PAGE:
4: Heir to the Empire by Timothy Zahn: Zahn is one of the most established and beloved Star Wars novelists – his work in the 90’s helped sustain interest in the series while it was off-screen, mainly due to his ‘Thrawn Trilogy’, which Heir to the Empire is Book 1 of. The Thrawn trilogy is no longer canon after Disney brought the franchise, but to be honest the three novels (and the two-part Hand of Thrawn which follows it) make for a far better follow up to Return of the Jedi than Force Awakens and Last Jedi. Set 5 Years after the Emperor and Vader’s deaths, Heir to the Empire focuses on Luke, Leia and Han’s efforts to protect the fledging New Republic from a resurgent Imperial Remnant led by the tactical and strategic genius Grand Admiral Thrawn. Thrawn is arguably the most popular Star Wars character created in the novels, primarily because he’s a villain who isn’t a Sith Lord but presents a real threat to the heroes. This first entry is my favourite Star Wars novel, simply because it presents a believable follow to Return of the Jedi and presents the Empire in a more nuanced way that simply being evil for evil’s sake.
3: Harry Potter and the Half-Blood Prince by J.K. Rowling: The Harry Potter books are still a good read as an adult, and Half-Blood Prince was always my favourite of the 7. While the film wasn’t as good, the book shines with a lighter tone to balance out the increasingly dark plot, greater emphasis on Dumbledore than previous books and significant revelations that set up the final book perfectly. If I’m feeling Nostalgic, this is still one of the first books I’ll turn to.
2: The Generals by Simon Scarrow: Scarrow’s four-part tale of Napoleon and Wellington is at its apex in this second entry, which follows both men as they begin to forge their careers in earnest and win great successes in Italy, Egypt and India. Napoleon’s story is definitely a shade more compelling, but Wellington’s tougher journey to the top still has dramatic value. A great piece of military fiction – if you’re interested in the Napoleonic Era, this is a must read.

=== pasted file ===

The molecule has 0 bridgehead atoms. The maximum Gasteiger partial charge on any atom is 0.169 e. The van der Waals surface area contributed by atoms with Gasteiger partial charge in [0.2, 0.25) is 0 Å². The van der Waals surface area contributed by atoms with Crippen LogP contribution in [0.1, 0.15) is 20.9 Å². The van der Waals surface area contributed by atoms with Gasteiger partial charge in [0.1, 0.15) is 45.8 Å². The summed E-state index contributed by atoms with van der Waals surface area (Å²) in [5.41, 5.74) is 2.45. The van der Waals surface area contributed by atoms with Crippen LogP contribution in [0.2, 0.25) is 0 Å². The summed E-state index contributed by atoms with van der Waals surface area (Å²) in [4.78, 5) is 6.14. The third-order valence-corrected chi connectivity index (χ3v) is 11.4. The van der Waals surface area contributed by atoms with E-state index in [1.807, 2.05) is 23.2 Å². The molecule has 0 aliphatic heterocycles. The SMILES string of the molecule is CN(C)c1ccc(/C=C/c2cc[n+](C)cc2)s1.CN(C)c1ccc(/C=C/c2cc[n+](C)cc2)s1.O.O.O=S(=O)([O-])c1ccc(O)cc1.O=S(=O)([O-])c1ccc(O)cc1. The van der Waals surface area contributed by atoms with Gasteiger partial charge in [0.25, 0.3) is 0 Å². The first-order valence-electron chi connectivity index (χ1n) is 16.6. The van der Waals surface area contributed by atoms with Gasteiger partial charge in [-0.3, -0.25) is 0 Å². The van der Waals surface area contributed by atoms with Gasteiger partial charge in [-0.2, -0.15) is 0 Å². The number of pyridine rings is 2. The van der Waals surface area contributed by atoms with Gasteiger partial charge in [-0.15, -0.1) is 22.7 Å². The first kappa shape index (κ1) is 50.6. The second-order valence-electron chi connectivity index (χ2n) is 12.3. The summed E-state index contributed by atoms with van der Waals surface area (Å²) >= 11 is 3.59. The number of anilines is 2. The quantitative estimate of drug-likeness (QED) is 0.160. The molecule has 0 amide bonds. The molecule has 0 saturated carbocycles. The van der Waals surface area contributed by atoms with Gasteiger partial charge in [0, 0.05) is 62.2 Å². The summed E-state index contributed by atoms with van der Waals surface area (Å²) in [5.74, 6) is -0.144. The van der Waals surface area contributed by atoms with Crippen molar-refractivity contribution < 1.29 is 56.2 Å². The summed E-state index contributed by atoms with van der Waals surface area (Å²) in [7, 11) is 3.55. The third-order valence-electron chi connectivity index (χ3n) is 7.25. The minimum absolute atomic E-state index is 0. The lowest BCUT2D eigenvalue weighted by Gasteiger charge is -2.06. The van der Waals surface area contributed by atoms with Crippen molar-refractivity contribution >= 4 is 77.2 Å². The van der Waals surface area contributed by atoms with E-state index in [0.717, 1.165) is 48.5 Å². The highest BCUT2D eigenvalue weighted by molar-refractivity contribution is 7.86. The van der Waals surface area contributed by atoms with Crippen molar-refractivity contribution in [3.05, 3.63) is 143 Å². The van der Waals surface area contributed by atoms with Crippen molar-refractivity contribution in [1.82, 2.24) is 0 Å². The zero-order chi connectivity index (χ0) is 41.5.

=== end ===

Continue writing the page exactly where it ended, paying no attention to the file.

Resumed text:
1: Inferno by Dan Brown: Inferno’s mix of hellish imagery, Dante’s Inferno influences and over-population fears combine to create Brown’s best novel, and the one I’ll probably return to most often. I won’t claim its the best book ever written (Langdon’s amnesia is a lazy plot device, even if it works wonders) but its arguably my favourite and one I will happily pick up again and again. A real page-turner, this isn’t a book you will find easy to turn down. Pity the film adaptation was so weak and disjointed by comparison. Please don’t get put off if you’ve seen the film but not read this – its got far more depth and its ending plays out completely differently.
Hope you’re enjoying this series, I’ll be back tomorrow with my Top 5 PC Games and Game Developers. See you all then.